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Disk Utility 12.x: Create a RAID set

Create a RAID set using Disk Utility

If you have one or more internal or connected external disks, you can create a Redundant Array of Independent Disks (RAID) set to optimize performance and increase reliability in case of a disk failure. The type of RAID set you choose depends on whether you want to protect your data, speed up access to your data, or increase your storage capacity.

RAID disk sets and Concatenated disk sets will not be able to use some disk management features such as FileVault disk encryption.

If you have a Mac Pro with a Mac Pro RAID card, use RAID Utility (in the Utilities folder in Launchpad). It uses the RAID card for better performance and to create more types of RAID sets.

Create a mirrored RAID set

Protect your data against hardware failure with a mirrored RAID set (also called “RAID 1”). It writes your data to two or more disks so that each disk in the set contains the same data as every other disk.

You can’t create a RAID set that contains partitions on your startup disk. To create a RAID disk that contains partitions on that disk, you must first start up your computer from another disk or the Mac OS X installation disc.

  1. Open Disk Utility, in the Utilities folder in Launchpad.
  2. Select one of the disks that you want in the set, and then click RAID.
  3. Click Add (+), and type a name for the RAID set.
  4. Choose a format from the Format pop-up menu, and then choose Mirrored RAID Set from the RAID Type pop-up menu.
  5. Drag the disks you want to add to the set to the list on the right.
  6. For each disk, select it, and then choose its type from the RAID Type pop-up menu.
    • To use the disk as a mirror at all times, choose RAID Slice.

    • To use the disk as a mirror only when another disk fails, choose Spare. A disk can be a spare in only one RAID set.

      If a disk in the set fails and you have no spares, you must add a new disk to the RAID set in Disk Utility to return to the original number of disks.

  7. To rebuild disks automatically when they’re disconnected then reconnected, click the Options button, select RAID Mirror AutoRebuild, and click OK.

    If you don’t choose to rebuild disks automatically, you must rebuild them yourself in Disk Utility.

  8. Click Create.

Create a striped RAID set

Speed up access to your data with a striped RAID set (also called “RAID 0”).

You can’t create a RAID set that contains partitions on your startup disk. To create a RAID disk that contains partitions from that disk, you must first start up your computer from another disk or the Mac OS X installation disc.

  1. Open Disk Utility, in the Utilities folder in Launchpad.
  2. Select one of the disks that you want in the set, and then click RAID.
  3. Click Add (+), and type a name for the RAID set.
  4. Choose a format from the Format pop-up menu, and then choose Striped RAID Set from the RAID Type pop-up menu.
  5. Drag the disks you want to add to the set to the list on the right.
  6. Click the Options button to specify an optimal storage block size for the data stored on the set.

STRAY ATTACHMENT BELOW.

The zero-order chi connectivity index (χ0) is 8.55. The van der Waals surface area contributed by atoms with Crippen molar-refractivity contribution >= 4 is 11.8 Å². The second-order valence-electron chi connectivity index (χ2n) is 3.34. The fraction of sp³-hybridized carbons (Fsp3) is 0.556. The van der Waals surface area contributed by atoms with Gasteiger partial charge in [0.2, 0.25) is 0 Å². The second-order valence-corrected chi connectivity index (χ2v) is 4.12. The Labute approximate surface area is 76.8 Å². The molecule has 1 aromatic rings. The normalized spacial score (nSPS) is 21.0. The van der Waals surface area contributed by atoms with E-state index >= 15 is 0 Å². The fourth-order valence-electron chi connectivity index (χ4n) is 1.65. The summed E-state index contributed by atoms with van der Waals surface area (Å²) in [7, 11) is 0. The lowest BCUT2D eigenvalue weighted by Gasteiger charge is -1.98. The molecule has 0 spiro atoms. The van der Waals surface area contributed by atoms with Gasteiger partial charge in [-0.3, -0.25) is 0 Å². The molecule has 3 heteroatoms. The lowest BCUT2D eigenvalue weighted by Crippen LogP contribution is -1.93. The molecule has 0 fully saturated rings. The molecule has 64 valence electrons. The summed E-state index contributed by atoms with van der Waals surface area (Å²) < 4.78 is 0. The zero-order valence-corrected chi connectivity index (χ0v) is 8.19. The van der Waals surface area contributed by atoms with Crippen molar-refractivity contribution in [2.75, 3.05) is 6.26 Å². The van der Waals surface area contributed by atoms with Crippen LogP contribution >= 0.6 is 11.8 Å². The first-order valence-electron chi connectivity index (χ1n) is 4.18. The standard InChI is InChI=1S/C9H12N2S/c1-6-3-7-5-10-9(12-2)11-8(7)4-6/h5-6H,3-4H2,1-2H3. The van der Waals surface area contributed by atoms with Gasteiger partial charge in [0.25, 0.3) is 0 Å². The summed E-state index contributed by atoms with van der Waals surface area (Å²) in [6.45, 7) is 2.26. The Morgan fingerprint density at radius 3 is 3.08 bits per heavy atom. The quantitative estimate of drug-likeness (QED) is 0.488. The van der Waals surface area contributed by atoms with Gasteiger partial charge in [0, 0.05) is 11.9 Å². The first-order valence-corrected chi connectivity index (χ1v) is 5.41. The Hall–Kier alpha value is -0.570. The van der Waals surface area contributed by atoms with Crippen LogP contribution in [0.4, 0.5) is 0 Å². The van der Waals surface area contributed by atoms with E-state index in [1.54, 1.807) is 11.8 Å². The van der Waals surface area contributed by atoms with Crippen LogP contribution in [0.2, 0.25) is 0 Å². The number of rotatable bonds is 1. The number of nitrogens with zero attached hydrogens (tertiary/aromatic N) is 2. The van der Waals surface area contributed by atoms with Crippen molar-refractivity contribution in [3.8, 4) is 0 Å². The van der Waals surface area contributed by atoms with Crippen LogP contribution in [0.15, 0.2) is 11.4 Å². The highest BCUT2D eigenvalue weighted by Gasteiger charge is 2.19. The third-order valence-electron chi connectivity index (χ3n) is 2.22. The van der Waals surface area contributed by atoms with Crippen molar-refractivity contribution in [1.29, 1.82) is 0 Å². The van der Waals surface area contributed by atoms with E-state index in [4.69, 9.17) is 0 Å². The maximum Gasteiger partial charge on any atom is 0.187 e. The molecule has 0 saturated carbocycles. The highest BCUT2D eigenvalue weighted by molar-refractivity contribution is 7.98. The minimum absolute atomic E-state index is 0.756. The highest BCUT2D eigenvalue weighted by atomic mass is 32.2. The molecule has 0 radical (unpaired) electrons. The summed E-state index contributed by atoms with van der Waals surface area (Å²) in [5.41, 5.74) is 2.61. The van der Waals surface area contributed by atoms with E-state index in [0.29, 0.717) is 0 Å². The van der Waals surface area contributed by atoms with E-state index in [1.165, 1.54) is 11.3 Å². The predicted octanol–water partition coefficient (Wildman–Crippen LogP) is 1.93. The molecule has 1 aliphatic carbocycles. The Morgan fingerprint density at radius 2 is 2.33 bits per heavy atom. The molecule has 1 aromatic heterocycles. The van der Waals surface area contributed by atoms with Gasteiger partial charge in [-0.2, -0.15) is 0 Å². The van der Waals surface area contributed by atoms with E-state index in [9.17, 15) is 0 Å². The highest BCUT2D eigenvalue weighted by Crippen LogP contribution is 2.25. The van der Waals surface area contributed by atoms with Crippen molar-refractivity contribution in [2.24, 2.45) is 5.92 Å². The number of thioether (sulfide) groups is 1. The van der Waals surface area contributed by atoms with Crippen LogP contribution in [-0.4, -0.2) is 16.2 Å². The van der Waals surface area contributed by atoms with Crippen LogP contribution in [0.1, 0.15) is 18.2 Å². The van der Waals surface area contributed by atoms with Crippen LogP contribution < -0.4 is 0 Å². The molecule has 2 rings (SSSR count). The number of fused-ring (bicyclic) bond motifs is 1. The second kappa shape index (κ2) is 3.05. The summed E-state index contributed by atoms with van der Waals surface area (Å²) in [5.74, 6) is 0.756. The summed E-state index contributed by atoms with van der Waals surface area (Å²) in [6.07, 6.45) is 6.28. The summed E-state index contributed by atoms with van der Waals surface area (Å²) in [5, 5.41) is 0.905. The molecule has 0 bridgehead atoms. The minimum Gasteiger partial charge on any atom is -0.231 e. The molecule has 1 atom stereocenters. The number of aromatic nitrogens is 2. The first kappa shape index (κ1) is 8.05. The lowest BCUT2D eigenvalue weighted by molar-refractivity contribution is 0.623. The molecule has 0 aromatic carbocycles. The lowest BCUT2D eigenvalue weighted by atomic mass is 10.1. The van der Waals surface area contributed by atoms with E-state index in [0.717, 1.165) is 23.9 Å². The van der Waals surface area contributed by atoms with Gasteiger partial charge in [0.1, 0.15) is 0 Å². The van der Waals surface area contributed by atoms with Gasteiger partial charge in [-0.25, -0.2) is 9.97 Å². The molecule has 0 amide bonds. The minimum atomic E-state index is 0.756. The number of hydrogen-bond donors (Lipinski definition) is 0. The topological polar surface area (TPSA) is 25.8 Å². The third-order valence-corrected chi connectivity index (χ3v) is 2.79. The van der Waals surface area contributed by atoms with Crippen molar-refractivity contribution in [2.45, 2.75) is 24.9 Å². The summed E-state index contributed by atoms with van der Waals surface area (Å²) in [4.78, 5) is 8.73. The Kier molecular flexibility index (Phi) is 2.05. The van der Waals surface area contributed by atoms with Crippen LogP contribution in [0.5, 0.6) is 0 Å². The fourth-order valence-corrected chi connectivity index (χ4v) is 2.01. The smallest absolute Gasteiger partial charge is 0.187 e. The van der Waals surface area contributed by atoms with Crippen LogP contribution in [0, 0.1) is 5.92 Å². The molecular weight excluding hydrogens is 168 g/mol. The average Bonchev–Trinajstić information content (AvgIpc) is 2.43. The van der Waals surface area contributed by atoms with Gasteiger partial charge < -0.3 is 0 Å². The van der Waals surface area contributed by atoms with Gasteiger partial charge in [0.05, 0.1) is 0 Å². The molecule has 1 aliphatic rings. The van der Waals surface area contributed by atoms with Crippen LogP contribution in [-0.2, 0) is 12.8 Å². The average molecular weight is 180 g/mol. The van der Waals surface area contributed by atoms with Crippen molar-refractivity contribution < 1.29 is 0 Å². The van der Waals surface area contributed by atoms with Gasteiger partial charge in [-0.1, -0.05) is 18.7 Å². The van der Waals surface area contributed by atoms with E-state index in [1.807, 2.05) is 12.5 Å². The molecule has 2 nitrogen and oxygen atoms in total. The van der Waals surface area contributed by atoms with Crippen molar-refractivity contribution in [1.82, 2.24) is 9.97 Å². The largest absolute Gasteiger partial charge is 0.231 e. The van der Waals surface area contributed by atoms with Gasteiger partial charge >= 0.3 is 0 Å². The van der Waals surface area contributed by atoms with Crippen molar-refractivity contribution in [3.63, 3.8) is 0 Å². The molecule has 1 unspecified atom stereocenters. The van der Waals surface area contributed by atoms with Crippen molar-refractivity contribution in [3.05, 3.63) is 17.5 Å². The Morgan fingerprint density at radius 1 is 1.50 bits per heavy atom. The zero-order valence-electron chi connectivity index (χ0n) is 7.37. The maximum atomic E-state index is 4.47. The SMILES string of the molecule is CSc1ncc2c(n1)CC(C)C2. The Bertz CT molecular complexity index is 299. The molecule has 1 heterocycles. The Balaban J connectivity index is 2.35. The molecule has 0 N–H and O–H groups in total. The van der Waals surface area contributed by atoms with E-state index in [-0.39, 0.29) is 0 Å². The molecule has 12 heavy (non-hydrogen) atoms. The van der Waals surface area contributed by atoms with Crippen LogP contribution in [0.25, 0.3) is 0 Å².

Set the block size to match the size of data stored on the set. For example, a database might store small units of data, so a small block size might be best. A video processing application might require fast throughput of large amounts of data, so a larger block size might be best.

  7. Click Create.

Create a concatenated disk set

Increase storage space with a concatenated RAID set (also called “Just a Bunch of Disks” or JBOD). If you need one large disk, but you have only several smaller disks, you can create a concatenated disk set to use several small disks as one large disk.

  1. Open Disk Utility, in the Utilities folder in Launchpad.
  2. Select one of the disks that you want in the set, and then click RAID.
  3. Click Add (+), and type a name for the RAID set.
  4. Choose a format from the Format pop-up menu. Usually you’ll choose the Mac OS Extended (Journaled) format.
  5. Choose Concatenated Disk Set from the RAID Type pop-up menu.
  6. Drag the disks you want to add to the set to the list on the right.
  7. Click Create.

Combine RAID sets

Combine different RAID sets to combine their benefits. For example, if you have two 40 GB FireWire disks and an 80 GB internal disk, you can create a concatenated disk set with the two FireWire disks, and then create a mirrored RAID set with the concatenated set and the internal disk. Or, if you have four disks with fast connections, you can create a set that combines the fast disk access of a striped RAID set and the data protection of a mirrored RAID set, also called “RAID 10.”

First, set up the smaller RAID sets that will be in the larger RAID set. Then, when creating the larger RAID set, drag the smaller RAID sets to it as its disks. (Drag the partition icons that are under and slightly to the right of the RAID set’s icon in the list at the left.)

Last Modified: Jul 11, 2012
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  • Last Modified: Jul 11, 2012
  • Article: PH5834
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